Thursday, 14 January 2016

The Meyer Files #5: Lorna (1964)

Lorna was the film that proved that The Immoral Mr. Teas was not a one-off. Switching to black and white, adding a salacious storyline (with a moral ending to satisfy the censors) and lashings of violence, Meyer created the movie that inaugurated his 'roughie' phase, a period that would culminate in Faster, Pussycat! Kill! Kill!

Lorna also introduced the first of Meyer's Superwomen in the title character. The Meyer Superwoman is the thing that separates Meyer from other exploitation filmmakers of the same period, and explains why his audience continues to endure.

The Meyer Woman is a mythic creature -- her excessively voluptuous figure matched by an insatiable lust that she can never quench. If a lover cannot meet her needs, she will move on to find someone who can. In the early 60s, where discussions of sex were based around male desire, this was revolutionary, and remains key component of critical discussions of Meyer's work.

Generally, the men who can service the Superwoman's needs are as over-developed as she is, creating a parallel form of excessive machismo. Ultimately, the conflict of these movies is based on sexual dissatisfaction, and the movies end either with satisfaction being attained, or the character's destruction.

Let's jump into reviewing the movie proper.

The first thing that is interesting about Lorna is that while there is a story here, it is a bit odd. The first half feels like the set up to a particularly tawdry harlequin novel, or an episode of Desperate Housewives.

Lorna is a frustrated housewife with a milquetoast husband, Jim (James Rucker), who cannot satisfy her sexual needs. She is finally satisfied when a runaway convict (Mark Bradley) comes upon her while hubby is away at work. Finally charged up by her lover's hyper-masculinity, she takes him home to continue their affair. Meanwhile, Jim's degenerate 'friend' Luther (Hal Hopper) waits in the wings, salivating over the chance to steal Jim's wife for himself.

Luther needles James to prove his masculinity, leading to a final confrontation with the Convict in which both he and Lorna die. The movie ends with the hapless James crawling over his wife's body, pleading for her forgiveness. This scene is where Meyer's worldview becomes fully crystallised.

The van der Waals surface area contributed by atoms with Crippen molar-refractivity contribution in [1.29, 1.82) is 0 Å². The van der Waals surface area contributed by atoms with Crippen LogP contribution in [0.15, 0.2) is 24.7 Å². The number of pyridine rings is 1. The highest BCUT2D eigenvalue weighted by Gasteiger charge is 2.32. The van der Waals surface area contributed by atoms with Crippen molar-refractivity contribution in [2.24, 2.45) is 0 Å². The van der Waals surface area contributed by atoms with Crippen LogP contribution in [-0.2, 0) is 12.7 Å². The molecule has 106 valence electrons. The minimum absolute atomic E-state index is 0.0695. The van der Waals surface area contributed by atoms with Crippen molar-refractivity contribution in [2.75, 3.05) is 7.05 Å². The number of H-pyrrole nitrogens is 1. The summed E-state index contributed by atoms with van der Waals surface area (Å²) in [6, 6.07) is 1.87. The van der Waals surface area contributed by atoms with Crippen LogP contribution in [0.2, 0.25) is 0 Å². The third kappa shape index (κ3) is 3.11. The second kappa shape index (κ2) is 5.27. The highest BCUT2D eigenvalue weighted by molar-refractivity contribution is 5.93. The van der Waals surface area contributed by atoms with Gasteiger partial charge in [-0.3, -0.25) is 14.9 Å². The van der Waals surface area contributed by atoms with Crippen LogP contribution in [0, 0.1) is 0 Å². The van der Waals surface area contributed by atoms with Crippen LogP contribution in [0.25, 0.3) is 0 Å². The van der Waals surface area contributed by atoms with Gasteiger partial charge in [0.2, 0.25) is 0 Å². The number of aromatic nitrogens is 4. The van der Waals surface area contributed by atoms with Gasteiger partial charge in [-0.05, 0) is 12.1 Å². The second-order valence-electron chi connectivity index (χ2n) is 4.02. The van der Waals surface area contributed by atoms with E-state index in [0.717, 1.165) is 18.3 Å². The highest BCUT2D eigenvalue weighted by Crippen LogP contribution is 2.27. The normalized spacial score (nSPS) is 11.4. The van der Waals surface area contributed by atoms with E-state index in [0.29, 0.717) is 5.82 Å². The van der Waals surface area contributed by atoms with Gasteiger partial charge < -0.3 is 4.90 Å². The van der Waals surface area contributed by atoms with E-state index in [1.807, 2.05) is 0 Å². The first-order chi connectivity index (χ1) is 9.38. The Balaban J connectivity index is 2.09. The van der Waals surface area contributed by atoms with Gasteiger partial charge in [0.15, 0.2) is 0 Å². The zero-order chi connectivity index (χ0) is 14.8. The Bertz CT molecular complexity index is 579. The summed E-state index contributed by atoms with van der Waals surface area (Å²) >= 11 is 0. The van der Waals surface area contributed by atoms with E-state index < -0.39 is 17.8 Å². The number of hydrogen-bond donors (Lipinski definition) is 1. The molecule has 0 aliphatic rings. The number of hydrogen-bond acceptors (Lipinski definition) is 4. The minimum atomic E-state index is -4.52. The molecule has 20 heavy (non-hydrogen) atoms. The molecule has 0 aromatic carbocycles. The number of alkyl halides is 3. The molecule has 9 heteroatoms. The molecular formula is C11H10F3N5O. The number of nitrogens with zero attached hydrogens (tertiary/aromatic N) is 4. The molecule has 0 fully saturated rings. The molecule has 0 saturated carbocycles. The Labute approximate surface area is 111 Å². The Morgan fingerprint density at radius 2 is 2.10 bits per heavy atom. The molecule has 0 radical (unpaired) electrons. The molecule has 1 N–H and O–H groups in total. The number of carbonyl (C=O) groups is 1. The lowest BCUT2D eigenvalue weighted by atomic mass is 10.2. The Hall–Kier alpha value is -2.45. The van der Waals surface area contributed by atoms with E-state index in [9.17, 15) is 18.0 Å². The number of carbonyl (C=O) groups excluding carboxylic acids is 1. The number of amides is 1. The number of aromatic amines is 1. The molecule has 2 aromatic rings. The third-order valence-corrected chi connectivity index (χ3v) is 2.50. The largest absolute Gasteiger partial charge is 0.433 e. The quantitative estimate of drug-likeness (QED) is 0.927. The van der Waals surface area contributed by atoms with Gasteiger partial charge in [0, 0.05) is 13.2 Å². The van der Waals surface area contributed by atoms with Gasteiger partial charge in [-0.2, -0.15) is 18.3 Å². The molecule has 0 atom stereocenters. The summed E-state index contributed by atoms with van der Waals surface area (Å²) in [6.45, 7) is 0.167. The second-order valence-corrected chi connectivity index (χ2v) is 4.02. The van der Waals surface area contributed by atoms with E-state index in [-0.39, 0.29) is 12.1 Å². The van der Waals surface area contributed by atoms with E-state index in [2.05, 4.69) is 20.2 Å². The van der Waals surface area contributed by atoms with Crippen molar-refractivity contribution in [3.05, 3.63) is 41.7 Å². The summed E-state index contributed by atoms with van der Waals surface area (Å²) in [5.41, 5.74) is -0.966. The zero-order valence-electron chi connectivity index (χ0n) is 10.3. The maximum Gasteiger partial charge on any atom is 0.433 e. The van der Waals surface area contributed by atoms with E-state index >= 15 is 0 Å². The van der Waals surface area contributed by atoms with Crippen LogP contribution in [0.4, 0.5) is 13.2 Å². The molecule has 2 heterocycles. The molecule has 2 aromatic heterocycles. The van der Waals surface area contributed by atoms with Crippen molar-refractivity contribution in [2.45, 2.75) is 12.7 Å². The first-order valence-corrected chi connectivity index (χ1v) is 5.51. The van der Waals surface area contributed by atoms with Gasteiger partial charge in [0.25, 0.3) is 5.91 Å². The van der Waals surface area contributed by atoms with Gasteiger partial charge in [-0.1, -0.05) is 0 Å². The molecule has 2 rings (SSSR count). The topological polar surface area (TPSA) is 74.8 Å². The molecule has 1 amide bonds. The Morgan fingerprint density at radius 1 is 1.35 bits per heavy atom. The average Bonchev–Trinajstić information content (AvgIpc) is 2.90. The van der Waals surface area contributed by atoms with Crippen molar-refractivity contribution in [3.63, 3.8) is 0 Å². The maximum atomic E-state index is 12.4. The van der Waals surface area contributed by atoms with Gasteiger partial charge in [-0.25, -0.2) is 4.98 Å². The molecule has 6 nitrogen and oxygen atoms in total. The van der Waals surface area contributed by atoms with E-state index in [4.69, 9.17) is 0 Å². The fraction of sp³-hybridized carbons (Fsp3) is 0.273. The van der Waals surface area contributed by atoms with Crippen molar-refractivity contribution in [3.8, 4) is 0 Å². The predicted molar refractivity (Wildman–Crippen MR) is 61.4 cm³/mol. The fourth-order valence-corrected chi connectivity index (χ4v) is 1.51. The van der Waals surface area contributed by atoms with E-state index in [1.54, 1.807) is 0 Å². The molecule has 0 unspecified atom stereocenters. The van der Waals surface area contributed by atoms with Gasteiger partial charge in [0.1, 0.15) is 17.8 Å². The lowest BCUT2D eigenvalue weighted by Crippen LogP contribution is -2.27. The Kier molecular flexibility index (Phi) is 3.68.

In Meyer's world, if you cannot satisfy your sexual partner, you are the one at fault -- hence Lorna's death is James's punishment for being a lousy lover. It's an insane ideology that forms the backbone of Meyer's 'roughies', and one which he would soon recognise the comic potential of in his post-'roughie' work.

While it is considerably better than Meyer's 'nudie cuties', this movie is a bit of a slog at first. The photography is very good, and occasionally quite atmospheric (the swampy locations certainly help). However, the pacing is too slow. Like the other early Meyer flicks, it takes a while to get going. It took Meyer quite a few films for him to figure out his signature editing style, and while there are some great visuals (particularly Lorna's dance against a backdrop of flashing neon), it lacks pizzazz.

On the acting front, lead Lorna Maitland is not much of an actress but she certainly fits the Meyer bill. The role does not require much, and she does as well as she can. She is more of a visual signifier than a character in her own right, and does not have the charisma or personality of later Meyer stars like Tura Satana and Erica Gavin.

The best part of the movie is the villain, Luther, played by Meyer favourite Hal Hopper. With his mean little eyes and toothy sneer, Hopper is gloriously hateful. Meyer clearly saw his potential as a heavy, and would build his next opus around his seedy malevolence.

Another player worth mentioning is Franklin Bolger, who essays the role of a nameless preacher who bookends the film with biblical moralising that frames the story as a morality play. While clearly an attempt to appease the censors of the day, Bolger's hilariously overblown sermons show that even at this point in his career, Meyer's sense of the absurd was already in place.

Lorna hit big on release, signalling that Russ Meyer was not a one-hit wonder and could make a proper narrative feature, an opinion that would be further validated by his next picture...

Russ Meyer will return with Mudhoney!

For previous entries...

The Meyer Files #1: The Immoral Mr. Teas (1959)

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